Submitted by Sandy Graham
The calm, quiet voice of Paul Sanderson doesn’t sound like he is even close to 30 years old, let alone having been in the law business for that long. But it has been 30 years on April 07, 2013, that this multi-faceted man has been practising arts and entertainment law. The name Paul Sanderson is a familiar one with most of us in the music world who would have required an entertainment lawyer at one point in our careers. Quite a celebration and a test of time, in a business that is known for its lack of tenacity and longevity.
For those who do not know, Sanderson is also a talented musician, writer and photographer. Born in Toronto and raised in the east end of Toronto and Scarborough, he went to school where it is rumored that another famous Canadian, Robbie Robertson also attended (John A. Leslie Public School). He came from a solid family background, although there was not much trace of music or law in the family. “My mother actually had me take classical piano lessons at the age of 7, but my real interest became guitar at a very early age. I am self taught and credit the Beatles, Jimi Hendrix and Carlos Santana for inspiring me to learn my first riffs. The 50’s and 60’s were a wonderful time to grow up; there was a sense of optimism, and our parents wanted more for us than they had in their era.”
The work ethics could possibly come from his Celtic background. “I have Scottish and British blood in my background, and the Celts are not afraid of hard work. I grew up in a very strong, supportive environment, with parents who taught us family values. My Dad, Harold, was what they called a TTC Operator back in the day, so he spent his time ‘riding the rails.’, so it is as a tribute to him that I have served as a volunteer adjudicator for the TTC Subway Musicians Auditions since 2002. We spent many summer months as a family at the family property, a farm house and lodge in the Haliburton Highlands, 20 minutes south of Algonquin Park. Part of the property, a cottage, is still in the family, and we continue the tradition of spending family time there.”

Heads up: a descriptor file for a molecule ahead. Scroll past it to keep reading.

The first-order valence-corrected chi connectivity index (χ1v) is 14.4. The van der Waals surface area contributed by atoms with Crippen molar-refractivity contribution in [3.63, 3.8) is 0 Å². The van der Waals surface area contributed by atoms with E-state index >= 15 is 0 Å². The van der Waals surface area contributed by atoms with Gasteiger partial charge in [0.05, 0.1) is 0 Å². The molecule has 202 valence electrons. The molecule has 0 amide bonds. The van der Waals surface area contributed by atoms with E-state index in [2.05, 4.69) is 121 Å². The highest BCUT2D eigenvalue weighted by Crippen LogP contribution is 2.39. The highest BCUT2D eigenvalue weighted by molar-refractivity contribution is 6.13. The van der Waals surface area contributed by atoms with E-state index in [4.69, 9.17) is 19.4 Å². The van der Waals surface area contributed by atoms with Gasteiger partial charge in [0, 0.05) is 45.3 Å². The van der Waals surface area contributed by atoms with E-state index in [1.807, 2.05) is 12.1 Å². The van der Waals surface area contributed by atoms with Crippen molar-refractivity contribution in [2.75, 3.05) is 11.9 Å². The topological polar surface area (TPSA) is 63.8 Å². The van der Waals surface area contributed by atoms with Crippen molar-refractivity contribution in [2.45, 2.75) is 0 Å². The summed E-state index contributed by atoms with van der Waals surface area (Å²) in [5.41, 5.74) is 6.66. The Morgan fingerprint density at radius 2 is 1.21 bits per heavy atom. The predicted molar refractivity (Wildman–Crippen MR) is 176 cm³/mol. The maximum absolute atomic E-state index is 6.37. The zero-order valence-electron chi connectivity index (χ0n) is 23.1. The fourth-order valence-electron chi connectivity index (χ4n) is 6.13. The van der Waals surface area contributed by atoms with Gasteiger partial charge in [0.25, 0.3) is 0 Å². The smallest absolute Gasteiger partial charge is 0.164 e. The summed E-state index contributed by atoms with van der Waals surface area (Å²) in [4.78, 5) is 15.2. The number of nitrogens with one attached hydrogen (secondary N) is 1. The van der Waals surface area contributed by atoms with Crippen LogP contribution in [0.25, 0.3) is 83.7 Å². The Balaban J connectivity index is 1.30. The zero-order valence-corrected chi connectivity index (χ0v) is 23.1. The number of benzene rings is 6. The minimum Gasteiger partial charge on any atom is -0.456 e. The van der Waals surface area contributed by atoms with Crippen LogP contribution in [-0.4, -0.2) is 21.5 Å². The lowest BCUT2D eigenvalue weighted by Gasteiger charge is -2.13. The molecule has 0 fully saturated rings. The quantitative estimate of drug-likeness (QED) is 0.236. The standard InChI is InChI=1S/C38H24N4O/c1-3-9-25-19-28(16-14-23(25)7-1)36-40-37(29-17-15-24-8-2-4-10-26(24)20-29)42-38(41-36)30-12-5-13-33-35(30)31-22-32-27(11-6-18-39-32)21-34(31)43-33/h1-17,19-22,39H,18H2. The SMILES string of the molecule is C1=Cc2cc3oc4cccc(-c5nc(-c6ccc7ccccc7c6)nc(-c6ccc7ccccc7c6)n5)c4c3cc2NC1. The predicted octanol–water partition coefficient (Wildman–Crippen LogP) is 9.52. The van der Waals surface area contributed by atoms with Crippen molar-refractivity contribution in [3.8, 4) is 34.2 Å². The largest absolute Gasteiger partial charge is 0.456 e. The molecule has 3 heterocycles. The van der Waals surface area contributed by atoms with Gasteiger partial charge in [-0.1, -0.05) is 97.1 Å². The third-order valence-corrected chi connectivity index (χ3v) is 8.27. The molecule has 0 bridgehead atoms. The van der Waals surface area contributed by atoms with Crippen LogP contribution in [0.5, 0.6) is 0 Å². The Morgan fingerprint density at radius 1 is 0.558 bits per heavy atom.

So when did law school appear in this musician’s vision? “At 19 I left home, but went back to school at 21. I already spent time hitchhiking on the road, and as so many of us did during the hippy days of the 1960s, had experienced very small brushes with the law. At that time I became a (courier) messenger at Borden and Elliott (now Borden, Ladner and Gervais LLP) and my young mind thought this could be the way of finding focus and success above and beyond my music. So I applied myself to education, attending Osgoode Hall Law School and was called to the Bar in 1983. It has served me well to have a solid monetary background, which allowed me to raise a family while still pursuing my other interests which, of course, has always remained music. I only stopped playing for two years, the first year of law school, which is pretty intense and the year I wrote and researched the first edition of my book Musicians and the Law in Canada.”
In three decades in business Sanderson has consistently been recognized in the legal community as a leader in the arts and entertainment legal field. Accolades include but are not limited to: “Most Frequently Recommended” as an entertainment lawyer in the Canadian legal directory “LEXPERT; listed in the 2007 and 2010 Special Report of “The Best Lawyers in Canada” in the Entertainment Law category under Music and most recently, listed in the 2011 edition of “The Best Lawyers” in Canada in the practice area of Entertainment Law.
Throughout his career, Sanderson’s client roster has included a ‘who’s who’ in the Canadian entertainment, music and visual arts communities. Past and current clients include: Chantal Kreviazuk, Ron Sexsmith, The Management Trust, The Philosopher Kings, Classical Kids, Edwin and Elephant Records (Sharon, Lois & Bram).
On his long-term success in the entertainment business, in private practice, Sanderson states: “Not unlike the ratio of those musicians that would like to make their living full-time as musicians, but very few actually do, I find that the same degree of commitment – yes even obsession that your clients have, is what it takes to succeed, survive and thrive, particularly if you’re looking to be an entertainment lawyer in private practice”.